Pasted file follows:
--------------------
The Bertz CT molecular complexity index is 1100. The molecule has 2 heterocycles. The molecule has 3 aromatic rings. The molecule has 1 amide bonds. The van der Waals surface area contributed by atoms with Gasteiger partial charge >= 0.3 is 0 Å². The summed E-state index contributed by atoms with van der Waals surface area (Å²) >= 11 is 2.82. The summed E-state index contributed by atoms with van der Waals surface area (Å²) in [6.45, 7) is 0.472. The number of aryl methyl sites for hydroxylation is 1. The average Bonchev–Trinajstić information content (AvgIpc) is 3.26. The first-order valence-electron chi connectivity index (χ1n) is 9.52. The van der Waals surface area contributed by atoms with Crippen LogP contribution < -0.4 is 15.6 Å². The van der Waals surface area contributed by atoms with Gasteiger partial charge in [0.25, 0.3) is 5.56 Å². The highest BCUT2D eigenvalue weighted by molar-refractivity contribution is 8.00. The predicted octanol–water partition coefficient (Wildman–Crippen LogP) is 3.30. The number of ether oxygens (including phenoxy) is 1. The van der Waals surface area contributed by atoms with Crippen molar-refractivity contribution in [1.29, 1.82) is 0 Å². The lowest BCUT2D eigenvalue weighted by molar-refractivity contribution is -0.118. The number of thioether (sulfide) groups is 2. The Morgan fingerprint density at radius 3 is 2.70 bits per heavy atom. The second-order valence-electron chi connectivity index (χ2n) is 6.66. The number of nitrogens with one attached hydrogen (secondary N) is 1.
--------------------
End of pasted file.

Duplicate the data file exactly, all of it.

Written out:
The Bertz CT molecular complexity index is 1100. The molecule has 2 heterocycles. The molecule has 3 aromatic rings. The molecule has 1 amide bonds. The van der Waals surface area contributed by atoms with Gasteiger partial charge >= 0.3 is 0 Å². The summed E-state index contributed by atoms with van der Waals surface area (Å²) >= 11 is 2.82. The summed E-state index contributed by atoms with van der Waals surface area (Å²) in [6.45, 7) is 0.472. The number of aryl methyl sites for hydroxylation is 1. The average Bonchev–Trinajstić information content (AvgIpc) is 3.26. The first-order valence-electron chi connectivity index (χ1n) is 9.52. The van der Waals surface area contributed by atoms with Crippen LogP contribution < -0.4 is 15.6 Å². The van der Waals surface area contributed by atoms with Gasteiger partial charge in [0.25, 0.3) is 5.56 Å². The highest BCUT2D eigenvalue weighted by molar-refractivity contribution is 8.00. The predicted octanol–water partition coefficient (Wildman–Crippen LogP) is 3.30. The number of ether oxygens (including phenoxy) is 1. The van der Waals surface area contributed by atoms with Crippen molar-refractivity contribution in [1.29, 1.82) is 0 Å². The lowest BCUT2D eigenvalue weighted by molar-refractivity contribution is -0.118. The number of thioether (sulfide) groups is 2. The Morgan fingerprint density at radius 3 is 2.70 bits per heavy atom. The second-order valence-electron chi connectivity index (χ2n) is 6.66. The number of nitrogens with one attached hydrogen (secondary N) is 1.